Datta Lab  |  Soft Materials in Complex Environments
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The milk we drink in the morning (a colloidal dispersion), the gel we put into our hair (a polymer solution), and the plaque that we try to scrub off our teeth (a biofilm) are all familiar examples of soft materials. Such materials also hold great promise in helping to solve engineering challenges like water remediation, oil recovery, carbon sequestration, and drug delivery.

As a field, we have made tremendous progress in understanding the bulk behavior of soft materials. However, applications often rely on how these materials behave in complex environments: where confinement, tortuosity, and other physical/chemical factors alter material microstructure, the material itself alters the environment, and these coupled interactions give rise to non-trivial emergent behavior.
Understanding and controlling these interactions is a new frontier for engineering; this is what our lab aims to do.

We tackle this challenge by integrating microscopy and image analysis, microfluidics and rheology, and materials processing and characterization. We also complement our experiments with theoretical modeling, using ideas from fluid dynamics, polymer physics, soft mechanics, equilibrium and non-equilibrium statistical mechanics, and network theory. Our work is thus highly collaborative and multi-disciplinary, combining expertise from engineering, physics, chemistry, biology, and materials science.

We strive to do fundamental research that can make a meaningful, positive impact in society; we do this by focusing on materials and environments relevant to emerging problems in energy, environmental science, and biotechnology. Descriptions of some of our ongoing projects are below, and the results are described in our publications. To find out more, please get in touch!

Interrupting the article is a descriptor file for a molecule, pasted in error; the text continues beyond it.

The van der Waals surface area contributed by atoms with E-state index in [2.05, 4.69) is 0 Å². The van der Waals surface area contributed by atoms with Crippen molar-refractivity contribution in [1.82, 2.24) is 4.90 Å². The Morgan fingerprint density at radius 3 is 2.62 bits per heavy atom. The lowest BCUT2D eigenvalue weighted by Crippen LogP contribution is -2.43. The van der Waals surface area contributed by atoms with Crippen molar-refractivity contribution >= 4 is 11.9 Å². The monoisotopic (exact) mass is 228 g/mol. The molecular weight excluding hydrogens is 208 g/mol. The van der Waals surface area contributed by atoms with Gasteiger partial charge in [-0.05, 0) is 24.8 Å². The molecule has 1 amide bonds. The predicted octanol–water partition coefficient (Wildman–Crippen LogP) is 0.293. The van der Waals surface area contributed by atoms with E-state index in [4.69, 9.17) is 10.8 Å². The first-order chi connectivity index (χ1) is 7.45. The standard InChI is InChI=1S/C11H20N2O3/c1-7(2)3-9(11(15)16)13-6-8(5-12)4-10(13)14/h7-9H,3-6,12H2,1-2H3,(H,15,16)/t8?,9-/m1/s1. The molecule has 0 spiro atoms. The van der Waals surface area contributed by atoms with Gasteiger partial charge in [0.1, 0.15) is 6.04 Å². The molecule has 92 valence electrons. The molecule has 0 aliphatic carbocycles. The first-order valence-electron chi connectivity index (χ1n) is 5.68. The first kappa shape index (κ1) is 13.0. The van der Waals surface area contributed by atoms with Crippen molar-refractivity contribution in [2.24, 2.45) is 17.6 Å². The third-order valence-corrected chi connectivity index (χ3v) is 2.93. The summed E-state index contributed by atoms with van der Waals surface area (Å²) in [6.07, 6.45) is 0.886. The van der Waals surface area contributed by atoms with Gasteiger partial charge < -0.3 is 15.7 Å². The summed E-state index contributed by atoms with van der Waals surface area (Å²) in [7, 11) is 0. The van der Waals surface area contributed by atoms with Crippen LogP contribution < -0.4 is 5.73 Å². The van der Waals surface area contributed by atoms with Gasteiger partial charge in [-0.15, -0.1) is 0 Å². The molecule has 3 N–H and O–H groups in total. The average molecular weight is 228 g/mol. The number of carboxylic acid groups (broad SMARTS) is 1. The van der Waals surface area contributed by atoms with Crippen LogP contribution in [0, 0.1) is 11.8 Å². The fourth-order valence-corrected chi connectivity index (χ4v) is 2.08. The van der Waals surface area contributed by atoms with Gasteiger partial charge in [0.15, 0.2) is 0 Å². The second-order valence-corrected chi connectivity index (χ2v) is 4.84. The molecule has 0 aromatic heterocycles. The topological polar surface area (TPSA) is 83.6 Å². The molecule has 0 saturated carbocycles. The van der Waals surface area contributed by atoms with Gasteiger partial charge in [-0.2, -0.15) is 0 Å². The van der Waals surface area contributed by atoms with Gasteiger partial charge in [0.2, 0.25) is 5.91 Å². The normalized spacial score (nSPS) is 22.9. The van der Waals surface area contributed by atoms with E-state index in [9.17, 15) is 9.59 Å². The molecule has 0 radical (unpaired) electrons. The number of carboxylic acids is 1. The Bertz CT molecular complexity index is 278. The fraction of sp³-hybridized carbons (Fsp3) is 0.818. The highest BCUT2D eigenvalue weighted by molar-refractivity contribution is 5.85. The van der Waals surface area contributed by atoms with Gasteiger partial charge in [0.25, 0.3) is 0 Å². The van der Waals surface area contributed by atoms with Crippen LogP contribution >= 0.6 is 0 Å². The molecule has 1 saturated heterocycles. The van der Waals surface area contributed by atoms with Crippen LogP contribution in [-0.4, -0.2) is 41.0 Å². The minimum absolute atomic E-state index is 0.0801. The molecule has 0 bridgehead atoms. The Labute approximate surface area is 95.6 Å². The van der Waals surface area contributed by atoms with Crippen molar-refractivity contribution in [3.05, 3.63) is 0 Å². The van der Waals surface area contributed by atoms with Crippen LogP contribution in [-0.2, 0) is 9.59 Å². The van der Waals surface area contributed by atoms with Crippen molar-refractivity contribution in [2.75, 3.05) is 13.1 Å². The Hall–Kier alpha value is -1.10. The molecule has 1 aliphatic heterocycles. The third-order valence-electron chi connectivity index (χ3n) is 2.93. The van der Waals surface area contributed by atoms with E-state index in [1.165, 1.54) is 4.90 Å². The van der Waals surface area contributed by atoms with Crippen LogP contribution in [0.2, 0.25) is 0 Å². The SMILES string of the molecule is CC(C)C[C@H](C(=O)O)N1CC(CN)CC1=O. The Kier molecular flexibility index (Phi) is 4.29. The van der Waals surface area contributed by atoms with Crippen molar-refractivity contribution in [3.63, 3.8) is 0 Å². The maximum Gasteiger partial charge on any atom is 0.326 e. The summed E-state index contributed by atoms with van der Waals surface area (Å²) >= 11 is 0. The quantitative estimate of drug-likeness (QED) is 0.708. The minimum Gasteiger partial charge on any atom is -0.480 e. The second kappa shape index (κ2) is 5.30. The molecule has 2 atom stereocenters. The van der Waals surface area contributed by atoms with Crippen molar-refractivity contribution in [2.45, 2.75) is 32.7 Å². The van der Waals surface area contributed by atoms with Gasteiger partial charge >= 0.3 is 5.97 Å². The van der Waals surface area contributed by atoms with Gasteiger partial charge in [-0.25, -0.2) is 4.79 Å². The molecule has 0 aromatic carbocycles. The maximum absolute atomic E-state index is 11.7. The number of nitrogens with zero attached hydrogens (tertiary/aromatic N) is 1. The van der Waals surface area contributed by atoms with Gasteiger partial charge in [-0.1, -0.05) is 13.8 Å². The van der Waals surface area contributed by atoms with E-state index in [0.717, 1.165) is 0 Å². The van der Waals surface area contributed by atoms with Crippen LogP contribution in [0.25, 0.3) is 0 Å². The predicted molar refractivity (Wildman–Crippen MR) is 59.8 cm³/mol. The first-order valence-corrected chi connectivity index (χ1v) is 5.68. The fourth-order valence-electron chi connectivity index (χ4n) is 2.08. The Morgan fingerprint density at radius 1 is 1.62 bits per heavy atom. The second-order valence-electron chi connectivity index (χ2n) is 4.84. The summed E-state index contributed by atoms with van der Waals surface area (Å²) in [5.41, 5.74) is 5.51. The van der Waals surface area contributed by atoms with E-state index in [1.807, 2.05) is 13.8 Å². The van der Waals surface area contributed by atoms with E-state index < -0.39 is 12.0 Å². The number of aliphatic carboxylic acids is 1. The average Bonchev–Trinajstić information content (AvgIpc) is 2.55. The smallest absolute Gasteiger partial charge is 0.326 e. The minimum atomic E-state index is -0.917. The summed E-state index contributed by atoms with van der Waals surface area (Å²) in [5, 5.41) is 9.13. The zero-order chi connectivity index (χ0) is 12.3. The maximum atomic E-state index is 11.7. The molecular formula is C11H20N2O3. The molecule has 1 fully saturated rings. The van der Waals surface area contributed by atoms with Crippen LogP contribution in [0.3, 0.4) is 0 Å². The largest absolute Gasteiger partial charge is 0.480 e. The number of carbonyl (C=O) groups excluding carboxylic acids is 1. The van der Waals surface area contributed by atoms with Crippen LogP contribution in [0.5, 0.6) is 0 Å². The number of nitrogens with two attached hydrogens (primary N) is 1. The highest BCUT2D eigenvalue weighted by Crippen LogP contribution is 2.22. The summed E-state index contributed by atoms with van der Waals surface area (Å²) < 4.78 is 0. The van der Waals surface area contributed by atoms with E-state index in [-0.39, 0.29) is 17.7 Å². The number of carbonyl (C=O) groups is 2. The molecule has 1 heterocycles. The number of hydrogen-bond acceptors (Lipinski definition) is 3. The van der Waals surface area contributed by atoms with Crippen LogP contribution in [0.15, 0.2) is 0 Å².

Fluid flow in porous rocks

Many geophysical situations involve multi-phase flow through a porous rock; key examples include contamination of groundwater aquifers, oil migration and recovery, methane venting, and subsurface CO2 storage. It is difficult to accurately model and control these flows; the physics of how fluids navigate the disordered, tortuous channels of a 3D porous rock is poorly understood. Even just visualizing flow in 3D rocks is typically impossible. After all, rocks are opaque!

Our lab has developed expertise to make disordered porous rocks, with controllable pore structures, that are transparent. This capability allows us to visualize multi-phase flow within them in 3D, with high spatial and temporal resolution, over length scales ranging from smaller than a pore to that of the entire medium. We have already used this platform to elucidate the physical origin of fluctuations and instabilities in some immiscible fluid flows. We are currently building on our work to answer questions like:
  • - How do structural heterogeneities impact flow behavior?
  • - How does the complex rheology of a polymer solution impact how it navigates the pore space?
  • - How do colloidal dispersions reshape the pore space and alter subsequent flow through it?